before the rainy season sets in.
The above is a brief outline of the seed bed route. In doing
ones own propagation, however, the grower quoted above, prefers
to, as far as possible, plant the mango seeds at the permanent
location to start with, say two or three seeds at each planting.
Planting in this way we may have two or three plants at each
location to select from, all but the best plant to be removed as
may be required.


We believe in care in transplanting. The ground is laid off
to suit one's fancy, with tree locations not less then fifteen feet
apart, say twenty by twenty, with much more room provided for
the seedlings which grow to be very large trees. Stakes should
be driven at each location, which is prepared for the tree by
digging a hole some time before planting. A wire with a loop
at each end is used to mark the holes, one loop over the stake,
the handle of the shovel through the other loop. A circle four
feet in diameter is described and a hole of that size is dug two
feet deep, the stake left standing in the center. The excavated
dirt is piled evenly around the edge of the hole. The hole should
be left open as long as it is convenient, meanwhile putting in it
a couple of sacks or so of dead mango leaves or other trash that
will rot quickly. Later on two or three handfuls of fertilizer are
spread over the dirt at the edge of the hole and all of it chopped
into the hole with a hoe, getting into the hole as much of the
sweet surface soil as possible, the workman standing in the hole
to tramp it down. In a few weeks the location is ready for the
Plenty of water should be used when setting the plant, not
for the plant itself necessarily, but to compact the soil to the
plant. Scratch the ground around the tree occasionally and
cover it with mulching. Cultivate the middles if you want to,
but not too close to the tree for fear of disturbing the fine fibrous
roots. If you have rabbits, protect with chicken wire, for rabbits
like young mango.plants; if it is gophers (land turtles) drop a
little "cyanogas" in the burrow and cover it.

1 0

Fig. 8. Cambodlian (Cochin China) variety grafted about 4 12 year ago. Courtesy 0, G. A, Kelbert

DEPKIARlTM~ENT E IF At;H~1 CI i.TI *IC:_______

4; sEI' i IN 41

a lilt 11% g~ralt It ii all 'if vssr ..'tiliir .'. siti a.1 tilt-% art-iof uftfi-

tit tr'hA is licit nIevssarit Y de'siro.s l ; ti'. '.lt- tiii th itraft' tIle
111-l' ore Illv Ivot jiis'se,.(ui to rvl el hi rioilt it mwd ling 1. tt'
41It i's1ur'se. t he q~uiceks't way tos frutit proiwltit'? 15hi' to billy yourl
I rs' \fromt a rie'lw nsuilile littir mal. 114'-. %ilhl sttit voll~ itil IIthi

I"-? aii' grI" Itljog s inl go t r t naIl IN- suem at ahuiuss'1111 t any1,M.

I i me. Il ialis b r s il lil t raill, i lile Irs 1ro wor o l Ihis'1 i',ind n e
j aft elrlIte Irve ilts 1is? litleld11 it 1h ish of It(-%%- Jrillt.I lI'lle It(-%rn
t i~firs rIII, ma un ii v thi' 1. got-u n 1-11,1 li; e'.s u n re's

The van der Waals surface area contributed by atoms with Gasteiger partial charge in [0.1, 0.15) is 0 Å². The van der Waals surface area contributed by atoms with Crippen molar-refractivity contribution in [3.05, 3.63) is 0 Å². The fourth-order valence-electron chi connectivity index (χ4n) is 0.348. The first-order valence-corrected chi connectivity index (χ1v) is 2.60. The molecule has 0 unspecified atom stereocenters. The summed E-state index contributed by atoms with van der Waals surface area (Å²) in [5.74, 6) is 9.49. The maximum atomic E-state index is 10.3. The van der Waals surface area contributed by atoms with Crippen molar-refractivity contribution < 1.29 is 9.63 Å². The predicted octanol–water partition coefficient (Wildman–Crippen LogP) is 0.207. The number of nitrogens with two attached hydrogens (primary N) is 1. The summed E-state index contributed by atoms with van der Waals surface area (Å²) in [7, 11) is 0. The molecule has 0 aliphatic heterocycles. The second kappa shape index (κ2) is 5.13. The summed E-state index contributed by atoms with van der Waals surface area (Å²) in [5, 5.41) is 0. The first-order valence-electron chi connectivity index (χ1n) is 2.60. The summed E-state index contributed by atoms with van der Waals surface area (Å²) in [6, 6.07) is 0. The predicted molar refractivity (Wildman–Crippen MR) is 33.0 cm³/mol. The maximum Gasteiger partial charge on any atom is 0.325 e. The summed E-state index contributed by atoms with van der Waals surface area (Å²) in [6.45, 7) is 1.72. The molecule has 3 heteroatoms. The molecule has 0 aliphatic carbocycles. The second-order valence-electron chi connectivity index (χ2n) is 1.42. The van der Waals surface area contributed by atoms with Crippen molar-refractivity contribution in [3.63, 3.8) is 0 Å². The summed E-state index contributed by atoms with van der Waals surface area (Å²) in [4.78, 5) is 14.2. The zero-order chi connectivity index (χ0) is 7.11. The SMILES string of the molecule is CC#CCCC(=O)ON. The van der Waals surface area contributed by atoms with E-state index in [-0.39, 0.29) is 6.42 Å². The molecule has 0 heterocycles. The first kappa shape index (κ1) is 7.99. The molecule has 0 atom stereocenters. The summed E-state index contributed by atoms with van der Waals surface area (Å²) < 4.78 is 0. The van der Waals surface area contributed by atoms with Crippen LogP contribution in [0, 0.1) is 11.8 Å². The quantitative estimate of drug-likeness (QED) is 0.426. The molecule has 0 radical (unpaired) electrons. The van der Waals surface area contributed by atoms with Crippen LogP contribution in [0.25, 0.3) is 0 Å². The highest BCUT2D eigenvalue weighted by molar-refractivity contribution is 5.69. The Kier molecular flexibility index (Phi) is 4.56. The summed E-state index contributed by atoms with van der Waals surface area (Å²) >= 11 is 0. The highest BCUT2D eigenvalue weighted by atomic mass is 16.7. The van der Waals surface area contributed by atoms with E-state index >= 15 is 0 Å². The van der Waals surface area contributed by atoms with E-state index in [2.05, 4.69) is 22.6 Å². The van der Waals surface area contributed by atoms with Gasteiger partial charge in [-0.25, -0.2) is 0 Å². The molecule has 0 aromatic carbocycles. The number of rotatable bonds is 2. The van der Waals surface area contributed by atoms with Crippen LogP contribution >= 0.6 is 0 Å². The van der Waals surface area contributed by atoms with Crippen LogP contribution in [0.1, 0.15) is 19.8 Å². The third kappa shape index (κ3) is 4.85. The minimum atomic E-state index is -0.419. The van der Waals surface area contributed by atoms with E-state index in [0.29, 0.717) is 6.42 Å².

a r iatl. th hal are I-nii-o t Iast I'i it- swt' s lcaq' jis f~r,-at

t11'. 1tivrx' than l aif t ilr. still. hihtn ti'w tlhiesi i t,-%% Iui ajt-ih* wis tisii.
Ihslilt( his' is I it irigih fo IIer gr ift i ei"-- wl ie-ii tlift s ark it'v tihlt
It t'tt IItI lli ((ttt'th, lwich it is ivIl Stig ot rit i I'.t't yttttii frti% slli.

utI '1 it s Ij t'. ts s iw rat hwr s '\JtI(,'ve. t11w Ms hl i rri Illiorffaine

I "1l, anii l l ami aIn 14hil at tts Ito licsr4ito m ll!d 1i1ra aip o' n rtlU 't at
tistlmethai n lar eri uihio t Illc i t as tech liows:ll tl wl?.

a s Idis i sr tl.ets1h 11r-. a s halt j ilt wh en tilt- ba of til
fl...silts the iaraft bli i illi'ui itis Jill i'i1tis1it h jssj1 you ng. a mil g lruhl,
bur t Ilit lug thin lsarItflul. i'tipert'sto1'o ha ir rathesrel .1,4 orir' Isaras f list
sqNtitlll tIiI' sIt' II h lls tss )rIS Sg.

at Ihl,44 orisi Iaujih. i- ili-s'alf all inch: -s n. kind wsiia'. thea too
'U 'iith s' jsotrsf l t tri.a 'tiA ss~ lit ito u-' :~r ;Ira'i m soall m
i6-r paittrtt's. aitis ksjsft lisj.tc m l w ith a s'Is iti tsr '.jshi rigt brad, Ihti ttl~

*mlig raffs'k (s lt suttr l forisu' I l'. sla'. .hs r '51 ltnI ti l-
"Sl it ll itit'hi s it (flh jI'tIN issitW. I' i ltv e 11stsI' tlit's tlt-i w .~it l site iji

-I h isf gi t l i t'.v uiavll t u'si'IsIis this'nss 11risittisl. that i to si t 1,%ihi
't: a'ls n risi.z '. ha dinw ia d-' s it 'h ll. '.T 1ir. s'r, -a' jsi t- theyuii.

Fig, 9, Cambodiana (Cochin China) variety, showing graft about 41.2 years old,


at tile base of the first large branches if the tree is a large one,
the point being to balance as quickly as possible a large root area
with a proportionate area of top growth.
"If you wish to be very particular about your work, brush
the spot selected for the graft with a weak solution of copper
sulphate and remove the surplus moisture.
"With the chisel or gouge make a glancing cut of about two
inches long down through the bark to the wood. Make a cross cut
at the lower end of this first cut and remove the chip. This
leaves a vcrticle niche. exposing at its lower end the wood beneath
tlih bark, with a flat shelf, so to speak, at the lower end, the niche
bIinig just about the right size for the upper part of the graft
to rest in. As soon as this niche is cut, paint it with tile warm